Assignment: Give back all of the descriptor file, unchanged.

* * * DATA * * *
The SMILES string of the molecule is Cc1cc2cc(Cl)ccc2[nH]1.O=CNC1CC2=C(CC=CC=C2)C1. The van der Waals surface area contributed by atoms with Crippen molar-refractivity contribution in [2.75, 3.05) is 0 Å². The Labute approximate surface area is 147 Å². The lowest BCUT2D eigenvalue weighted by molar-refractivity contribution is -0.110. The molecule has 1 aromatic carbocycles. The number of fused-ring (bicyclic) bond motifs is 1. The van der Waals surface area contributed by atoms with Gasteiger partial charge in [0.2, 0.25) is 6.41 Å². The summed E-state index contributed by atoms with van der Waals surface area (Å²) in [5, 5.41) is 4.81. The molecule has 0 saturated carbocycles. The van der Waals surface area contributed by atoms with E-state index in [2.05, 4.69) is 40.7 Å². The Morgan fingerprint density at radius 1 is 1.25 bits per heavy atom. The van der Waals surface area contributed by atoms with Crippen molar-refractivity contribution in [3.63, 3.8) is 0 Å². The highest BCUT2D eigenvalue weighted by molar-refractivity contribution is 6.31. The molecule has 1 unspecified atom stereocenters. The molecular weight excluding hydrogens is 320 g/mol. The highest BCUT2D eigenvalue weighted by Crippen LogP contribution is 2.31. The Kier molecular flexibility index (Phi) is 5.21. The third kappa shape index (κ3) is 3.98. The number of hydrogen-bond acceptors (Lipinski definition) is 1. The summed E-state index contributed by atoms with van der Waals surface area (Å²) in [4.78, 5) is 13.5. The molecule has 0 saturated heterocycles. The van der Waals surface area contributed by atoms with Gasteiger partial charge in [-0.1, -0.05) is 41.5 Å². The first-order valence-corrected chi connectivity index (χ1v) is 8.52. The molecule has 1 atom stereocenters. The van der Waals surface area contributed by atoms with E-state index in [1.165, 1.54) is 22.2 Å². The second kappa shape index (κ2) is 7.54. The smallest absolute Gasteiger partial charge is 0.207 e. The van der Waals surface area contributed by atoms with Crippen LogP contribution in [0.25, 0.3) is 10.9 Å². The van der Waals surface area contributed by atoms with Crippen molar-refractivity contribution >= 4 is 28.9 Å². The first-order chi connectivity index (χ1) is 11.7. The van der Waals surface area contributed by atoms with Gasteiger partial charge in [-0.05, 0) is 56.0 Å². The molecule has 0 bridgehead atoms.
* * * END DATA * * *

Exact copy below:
The SMILES string of the molecule is Cc1cc2cc(Cl)ccc2[nH]1.O=CNC1CC2=C(CC=CC=C2)C1. The van der Waals surface area contributed by atoms with Crippen molar-refractivity contribution in [2.75, 3.05) is 0 Å². The Labute approximate surface area is 147 Å². The lowest BCUT2D eigenvalue weighted by molar-refractivity contribution is -0.110. The molecule has 1 aromatic carbocycles. The number of fused-ring (bicyclic) bond motifs is 1. The van der Waals surface area contributed by atoms with Gasteiger partial charge in [0.2, 0.25) is 6.41 Å². The summed E-state index contributed by atoms with van der Waals surface area (Å²) in [5, 5.41) is 4.81. The molecule has 0 saturated carbocycles. The van der Waals surface area contributed by atoms with E-state index in [2.05, 4.69) is 40.7 Å². The Morgan fingerprint density at radius 1 is 1.25 bits per heavy atom. The van der Waals surface area contributed by atoms with Crippen molar-refractivity contribution in [3.63, 3.8) is 0 Å². The highest BCUT2D eigenvalue weighted by molar-refractivity contribution is 6.31. The molecule has 1 unspecified atom stereocenters. The molecular weight excluding hydrogens is 320 g/mol. The highest BCUT2D eigenvalue weighted by Crippen LogP contribution is 2.31. The Kier molecular flexibility index (Phi) is 5.21. The third kappa shape index (κ3) is 3.98. The number of hydrogen-bond acceptors (Lipinski definition) is 1. The summed E-state index contributed by atoms with van der Waals surface area (Å²) in [4.78, 5) is 13.5. The molecule has 0 saturated heterocycles. The van der Waals surface area contributed by atoms with Gasteiger partial charge in [-0.1, -0.05) is 41.5 Å². The first-order valence-corrected chi connectivity index (χ1v) is 8.52. The molecule has 1 atom stereocenters. The van der Waals surface area contributed by atoms with E-state index in [1.165, 1.54) is 22.2 Å². The second kappa shape index (κ2) is 7.54. The smallest absolute Gasteiger partial charge is 0.207 e. The van der Waals surface area contributed by atoms with Crippen LogP contribution in [0.25, 0.3) is 10.9 Å². The van der Waals surface area contributed by atoms with Crippen molar-refractivity contribution >= 4 is 28.9 Å². The first-order chi connectivity index (χ1) is 11.7. The van der Waals surface area contributed by atoms with Gasteiger partial charge in [-0.05, 0) is 56.0 Å². The molecule has 0 bridgehead atoms.